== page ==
Sparseness of permanent population, little human use of the area, and inaccessibility of the terrain have led to a scarcity of reliable weather records. Students and aficionados of mountain weather and climate always bemoan the paucity of weather instruments and observers at high elevations. Figure 1.4 shows the locations and elevations for weather stations in and immediately adjacent to the White Mountains. Table 1.2 gives the average monthly and annual temperatures for these stations, and Table 1.3 lists the corresponding precipitation data. Unfortunately, there are gaps in the records from most of the stations, especially during extreme weather events when such data can be very useful. Most reliable is Bishop (see Fig. 1.4), at 4,108 ft (1,250 m) in Owens Valley to the west of the White-Inyo Range, operated by the National Weather Service since 1947. The other stations are maintained by cooperative agencies, institutions, or individuals. The only continuous records from within the mountains proper are from stations operated by the White Mountain Research Station (WMRS) — White Mountain I in the valley of Crooked Creek, at 10,150 ft (3,095 m), and White Mountain II on the east slope of Mt. Barcroft, at 12,470 ft (3,800 m). Regrettably, maintenance costs and problems have closed White Mountain II during the winter months from January 1980 to the present, and the record from White Mountain I stopped after 1977. Automated weather-recording equipment is now being installed in the White Mountains by the WMRS. Dyer, at 4,975 ft (1,517 m) in Fish Lake Valley, and Deep Springs College, at 5,225 ft (1,593 m) in Deep Springs Valley, are representative of the lowland valleys to the east and southeast of the mountains. Benton, 5,377 ft (1,640 m), and Basalt, 6,358 ft (1,940 m), to the northwest and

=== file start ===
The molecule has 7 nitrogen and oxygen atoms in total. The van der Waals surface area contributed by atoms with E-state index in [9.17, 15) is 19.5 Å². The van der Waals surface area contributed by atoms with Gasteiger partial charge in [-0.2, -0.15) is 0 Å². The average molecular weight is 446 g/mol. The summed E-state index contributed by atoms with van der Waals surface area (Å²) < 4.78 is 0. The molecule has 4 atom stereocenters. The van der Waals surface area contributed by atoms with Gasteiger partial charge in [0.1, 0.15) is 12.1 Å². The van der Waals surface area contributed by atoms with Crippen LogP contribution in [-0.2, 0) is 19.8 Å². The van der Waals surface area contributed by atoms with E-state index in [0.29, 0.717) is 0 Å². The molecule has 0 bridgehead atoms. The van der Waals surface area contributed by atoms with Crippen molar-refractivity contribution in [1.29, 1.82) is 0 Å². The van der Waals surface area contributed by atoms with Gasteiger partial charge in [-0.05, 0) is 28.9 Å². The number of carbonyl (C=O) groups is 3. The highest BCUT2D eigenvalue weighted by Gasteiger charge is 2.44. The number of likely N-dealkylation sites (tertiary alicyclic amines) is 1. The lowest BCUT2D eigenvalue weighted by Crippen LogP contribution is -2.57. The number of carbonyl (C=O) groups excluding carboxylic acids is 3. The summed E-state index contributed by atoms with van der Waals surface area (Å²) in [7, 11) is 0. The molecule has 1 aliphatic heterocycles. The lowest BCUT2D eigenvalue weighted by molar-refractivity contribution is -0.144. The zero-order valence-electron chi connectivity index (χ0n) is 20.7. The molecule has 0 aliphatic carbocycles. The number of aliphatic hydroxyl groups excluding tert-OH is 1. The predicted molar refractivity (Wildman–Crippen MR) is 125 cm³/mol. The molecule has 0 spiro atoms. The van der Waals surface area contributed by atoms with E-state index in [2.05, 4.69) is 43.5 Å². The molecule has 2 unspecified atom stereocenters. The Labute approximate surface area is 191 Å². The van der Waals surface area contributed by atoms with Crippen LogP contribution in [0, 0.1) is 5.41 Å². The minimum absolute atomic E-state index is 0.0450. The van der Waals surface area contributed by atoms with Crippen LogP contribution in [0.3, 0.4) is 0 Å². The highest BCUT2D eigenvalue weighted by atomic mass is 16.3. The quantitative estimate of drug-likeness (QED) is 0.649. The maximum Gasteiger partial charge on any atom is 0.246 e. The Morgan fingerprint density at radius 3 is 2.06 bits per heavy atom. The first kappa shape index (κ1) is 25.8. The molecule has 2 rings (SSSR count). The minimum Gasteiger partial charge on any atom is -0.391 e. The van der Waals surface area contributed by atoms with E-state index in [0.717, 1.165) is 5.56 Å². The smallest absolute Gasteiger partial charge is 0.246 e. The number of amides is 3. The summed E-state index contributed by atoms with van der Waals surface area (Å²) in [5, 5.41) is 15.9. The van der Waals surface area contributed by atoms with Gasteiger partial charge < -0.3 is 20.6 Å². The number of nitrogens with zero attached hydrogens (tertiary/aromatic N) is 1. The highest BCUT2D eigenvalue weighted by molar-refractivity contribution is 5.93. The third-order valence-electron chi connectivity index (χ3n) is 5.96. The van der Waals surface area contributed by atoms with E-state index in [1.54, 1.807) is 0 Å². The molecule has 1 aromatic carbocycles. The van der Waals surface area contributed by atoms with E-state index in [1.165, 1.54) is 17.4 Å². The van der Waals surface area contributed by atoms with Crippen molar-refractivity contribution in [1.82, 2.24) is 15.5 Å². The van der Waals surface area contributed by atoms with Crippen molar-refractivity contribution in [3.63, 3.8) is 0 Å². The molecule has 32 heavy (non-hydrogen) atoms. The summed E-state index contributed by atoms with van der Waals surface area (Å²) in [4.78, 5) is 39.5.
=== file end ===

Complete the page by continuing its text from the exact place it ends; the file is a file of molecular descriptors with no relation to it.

north of the mountains have incomplete records and were little used in this climatic analysis. Unless otherwise noted in the tables, the period of record is from 1956 through 1985; 30 years is generally considered by climatologists to be the minimum length of time necessary to establish meaningful averages.
Following is a summary of three important components of weather and climate in and around the White Mountains: temperature, precipitation, and wind. Data from the above-mentioned stations serve as a basis for the discussion. Monthly average temperatures are calculated by averaging the daily maximum readings for the month, averaging the daily minima, adding these two totals, and dividing by 2. In the following discussion, winter includes December, January, and February; spring March, April, and May; summer June, July, and August; and fall September, October, and November. Both authors of this chapter have many years of direct observation
of weather events in the White Mountains and have used personal experience and knowledge to augment interpretation of the formal record, especially in the large portions of the range not covered by the recorded data.